Correlative pairs such as either…or, neither…nor, not only…but also, and whether…or also require parallelism. When you see one of these pairs in a sentence, check to make sure that the words or groups of words immediately following each conjunction are in the same form.

Consider the following sentence:

Either I will attend the show, or they will be attending.

This sentence uses the correlative pair “either…or” to present a set of two options. Are both in the same form? Compare the structures immediately following each conjunction:

(Either) I will attend: pronoun + future-tense verb

(or) they will be attending: pronoun + future-progressive-tense verb

Both constructions use a pronoun followed by a verb, but the verbs do not match. Parallelism dictates that both verbs must be in the same form:

Either I will attend the show, or they will.

OR

Either I will be attending the show, or they will (be attending).

The first version has two future tense verbs, while the second version has two future progressive tense verbs. Both tenses are appropriate for describing an event of some duration that will take place sometime in the future.

Incorrect: Either I will attend the show, or they will be attending.

Correct: Either I will attend the show, or they will.

Correct:
Either I will be attending the show, or they will (be attending).

Both latter versions are correct.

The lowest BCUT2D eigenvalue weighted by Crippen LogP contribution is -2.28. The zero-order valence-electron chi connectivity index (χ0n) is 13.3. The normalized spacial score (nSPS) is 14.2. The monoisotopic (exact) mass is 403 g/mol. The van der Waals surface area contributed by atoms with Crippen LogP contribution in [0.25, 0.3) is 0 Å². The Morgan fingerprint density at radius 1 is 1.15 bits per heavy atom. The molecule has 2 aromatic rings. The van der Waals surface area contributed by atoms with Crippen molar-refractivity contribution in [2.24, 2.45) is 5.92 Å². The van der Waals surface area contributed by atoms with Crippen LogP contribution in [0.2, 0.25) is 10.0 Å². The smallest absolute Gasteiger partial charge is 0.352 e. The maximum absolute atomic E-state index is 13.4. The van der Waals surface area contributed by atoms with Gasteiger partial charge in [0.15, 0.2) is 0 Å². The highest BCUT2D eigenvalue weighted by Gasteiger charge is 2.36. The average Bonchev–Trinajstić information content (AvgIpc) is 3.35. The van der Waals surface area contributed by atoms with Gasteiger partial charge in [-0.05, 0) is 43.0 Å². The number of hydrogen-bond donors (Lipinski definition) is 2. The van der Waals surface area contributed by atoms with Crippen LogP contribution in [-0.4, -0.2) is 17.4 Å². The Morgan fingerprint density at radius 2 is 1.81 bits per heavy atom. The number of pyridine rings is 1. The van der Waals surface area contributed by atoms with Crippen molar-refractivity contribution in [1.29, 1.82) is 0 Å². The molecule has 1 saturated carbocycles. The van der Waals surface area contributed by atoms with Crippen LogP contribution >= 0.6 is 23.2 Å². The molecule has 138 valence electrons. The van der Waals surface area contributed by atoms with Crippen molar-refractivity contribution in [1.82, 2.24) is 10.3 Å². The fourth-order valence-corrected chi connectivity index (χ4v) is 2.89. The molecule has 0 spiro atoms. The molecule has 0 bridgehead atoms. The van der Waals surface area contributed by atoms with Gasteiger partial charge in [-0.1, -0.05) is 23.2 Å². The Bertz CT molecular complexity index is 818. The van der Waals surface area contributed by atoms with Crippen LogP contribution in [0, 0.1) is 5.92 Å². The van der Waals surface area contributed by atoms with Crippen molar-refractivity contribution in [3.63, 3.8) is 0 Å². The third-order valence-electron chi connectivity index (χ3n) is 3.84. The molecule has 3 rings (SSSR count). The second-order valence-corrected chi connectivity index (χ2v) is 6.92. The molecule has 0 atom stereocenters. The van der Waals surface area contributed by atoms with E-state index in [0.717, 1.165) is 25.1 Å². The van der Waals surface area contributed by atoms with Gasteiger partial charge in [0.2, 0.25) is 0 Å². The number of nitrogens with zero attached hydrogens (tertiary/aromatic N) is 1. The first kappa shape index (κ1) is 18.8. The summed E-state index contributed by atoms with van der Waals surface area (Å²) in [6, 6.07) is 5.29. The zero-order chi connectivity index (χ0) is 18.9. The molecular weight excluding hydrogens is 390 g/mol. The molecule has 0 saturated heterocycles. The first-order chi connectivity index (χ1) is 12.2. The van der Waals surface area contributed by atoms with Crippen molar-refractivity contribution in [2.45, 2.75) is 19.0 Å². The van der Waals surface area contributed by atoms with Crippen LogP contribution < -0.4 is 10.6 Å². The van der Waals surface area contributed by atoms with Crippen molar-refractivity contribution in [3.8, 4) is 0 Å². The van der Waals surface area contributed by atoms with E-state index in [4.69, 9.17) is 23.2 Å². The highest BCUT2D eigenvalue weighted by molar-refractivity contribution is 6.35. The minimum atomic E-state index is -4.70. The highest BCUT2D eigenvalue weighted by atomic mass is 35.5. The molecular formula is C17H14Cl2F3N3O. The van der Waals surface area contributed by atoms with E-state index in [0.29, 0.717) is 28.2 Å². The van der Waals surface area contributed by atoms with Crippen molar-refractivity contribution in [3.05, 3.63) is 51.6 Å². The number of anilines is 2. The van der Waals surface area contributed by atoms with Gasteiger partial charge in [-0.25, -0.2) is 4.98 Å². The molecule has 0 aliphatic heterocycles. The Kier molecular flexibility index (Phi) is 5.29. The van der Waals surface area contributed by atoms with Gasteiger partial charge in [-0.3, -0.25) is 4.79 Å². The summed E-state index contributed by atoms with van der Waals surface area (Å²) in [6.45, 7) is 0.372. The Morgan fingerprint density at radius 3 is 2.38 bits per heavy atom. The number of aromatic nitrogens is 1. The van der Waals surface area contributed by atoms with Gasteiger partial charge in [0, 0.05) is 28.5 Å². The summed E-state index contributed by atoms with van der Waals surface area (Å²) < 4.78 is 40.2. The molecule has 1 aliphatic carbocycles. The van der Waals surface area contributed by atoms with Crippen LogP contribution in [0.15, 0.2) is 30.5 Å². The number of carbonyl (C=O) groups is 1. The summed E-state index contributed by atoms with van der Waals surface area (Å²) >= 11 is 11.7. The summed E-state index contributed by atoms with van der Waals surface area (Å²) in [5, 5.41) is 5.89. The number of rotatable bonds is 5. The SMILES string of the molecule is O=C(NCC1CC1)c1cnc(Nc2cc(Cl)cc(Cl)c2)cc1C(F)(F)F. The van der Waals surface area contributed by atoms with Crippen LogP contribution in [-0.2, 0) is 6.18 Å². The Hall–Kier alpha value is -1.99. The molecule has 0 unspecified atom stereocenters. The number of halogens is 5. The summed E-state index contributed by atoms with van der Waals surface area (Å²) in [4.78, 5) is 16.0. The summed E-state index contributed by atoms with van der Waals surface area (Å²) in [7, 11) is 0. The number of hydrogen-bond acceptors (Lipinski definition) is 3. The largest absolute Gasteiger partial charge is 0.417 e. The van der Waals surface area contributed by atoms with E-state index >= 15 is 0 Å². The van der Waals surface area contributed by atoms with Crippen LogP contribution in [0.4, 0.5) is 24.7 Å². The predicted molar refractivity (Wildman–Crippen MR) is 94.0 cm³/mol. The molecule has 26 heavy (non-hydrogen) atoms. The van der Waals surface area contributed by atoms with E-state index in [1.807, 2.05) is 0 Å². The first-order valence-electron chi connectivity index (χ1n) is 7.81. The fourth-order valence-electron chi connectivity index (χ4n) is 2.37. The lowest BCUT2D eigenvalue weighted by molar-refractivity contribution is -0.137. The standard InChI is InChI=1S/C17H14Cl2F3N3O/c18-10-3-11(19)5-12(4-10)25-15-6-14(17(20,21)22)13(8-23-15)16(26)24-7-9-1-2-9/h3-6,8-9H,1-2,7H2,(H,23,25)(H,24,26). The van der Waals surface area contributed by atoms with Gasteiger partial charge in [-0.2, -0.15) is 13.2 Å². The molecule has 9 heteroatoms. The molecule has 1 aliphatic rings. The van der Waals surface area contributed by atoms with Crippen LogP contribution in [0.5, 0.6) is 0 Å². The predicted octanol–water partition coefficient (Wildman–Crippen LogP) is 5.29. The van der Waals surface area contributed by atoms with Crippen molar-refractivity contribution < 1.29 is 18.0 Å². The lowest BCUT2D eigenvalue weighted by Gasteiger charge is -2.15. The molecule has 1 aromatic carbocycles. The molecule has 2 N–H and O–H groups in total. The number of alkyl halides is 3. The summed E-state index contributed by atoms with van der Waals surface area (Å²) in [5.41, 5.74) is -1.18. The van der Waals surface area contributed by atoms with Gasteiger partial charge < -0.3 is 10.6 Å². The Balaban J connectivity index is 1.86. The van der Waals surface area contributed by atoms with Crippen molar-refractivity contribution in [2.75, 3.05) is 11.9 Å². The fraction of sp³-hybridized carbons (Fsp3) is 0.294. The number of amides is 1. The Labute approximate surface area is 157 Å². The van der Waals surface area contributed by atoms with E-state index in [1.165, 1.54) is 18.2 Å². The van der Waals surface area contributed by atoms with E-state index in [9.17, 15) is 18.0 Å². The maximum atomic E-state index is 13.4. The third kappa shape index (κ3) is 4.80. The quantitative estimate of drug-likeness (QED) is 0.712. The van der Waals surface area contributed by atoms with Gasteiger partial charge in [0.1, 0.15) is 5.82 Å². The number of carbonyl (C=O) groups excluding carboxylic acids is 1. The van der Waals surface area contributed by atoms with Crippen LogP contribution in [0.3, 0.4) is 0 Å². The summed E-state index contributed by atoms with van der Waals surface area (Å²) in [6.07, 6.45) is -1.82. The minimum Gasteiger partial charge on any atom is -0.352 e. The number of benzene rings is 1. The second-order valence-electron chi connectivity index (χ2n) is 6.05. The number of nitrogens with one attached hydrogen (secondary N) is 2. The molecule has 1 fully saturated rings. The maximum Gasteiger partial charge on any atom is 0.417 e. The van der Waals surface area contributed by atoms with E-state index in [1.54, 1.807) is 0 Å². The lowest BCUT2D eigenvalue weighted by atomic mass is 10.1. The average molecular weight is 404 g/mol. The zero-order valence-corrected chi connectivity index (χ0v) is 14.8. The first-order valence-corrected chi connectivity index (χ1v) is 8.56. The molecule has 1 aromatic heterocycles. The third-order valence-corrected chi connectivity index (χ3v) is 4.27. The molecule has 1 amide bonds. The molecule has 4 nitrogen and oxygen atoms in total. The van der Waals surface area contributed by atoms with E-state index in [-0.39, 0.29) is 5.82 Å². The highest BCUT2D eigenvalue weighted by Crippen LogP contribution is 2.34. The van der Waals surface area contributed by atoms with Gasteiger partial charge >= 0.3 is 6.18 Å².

Watch out for matching clauses or phrases with single words.

Consider the following sentence:

Not only has the captain assigned all his men to the case, but also a private detective.

This sentence reads well at first glance, but it contains a hidden grammar error.

Compare the structure of the groups of words following each conjunction in the “Not only…but also” pair:

(Not only) has the captain put all his men on the case: clause

(but also) a private detective: noun

These two structures definitely do not match. A better way to write this sentence is:

The captain has assigned to the case not only all his men, but also a private detective.

Here, “not only” and “but also” are both followed by nouns: “men” and “private detective.”

Alternatively, both can be followed by phrases:

The captain has not only assigned all his men to the case, but also hired a private detective.

Here, “not only” and “but also” are both followed by verb phrases: “assigned all his men” and “hired a private detective.” Note that both verbs must be in the same form.

Final tips on recognizing parallelism
Look for:

Lists
Correlative pairs
Comparisons using multiple pronouns

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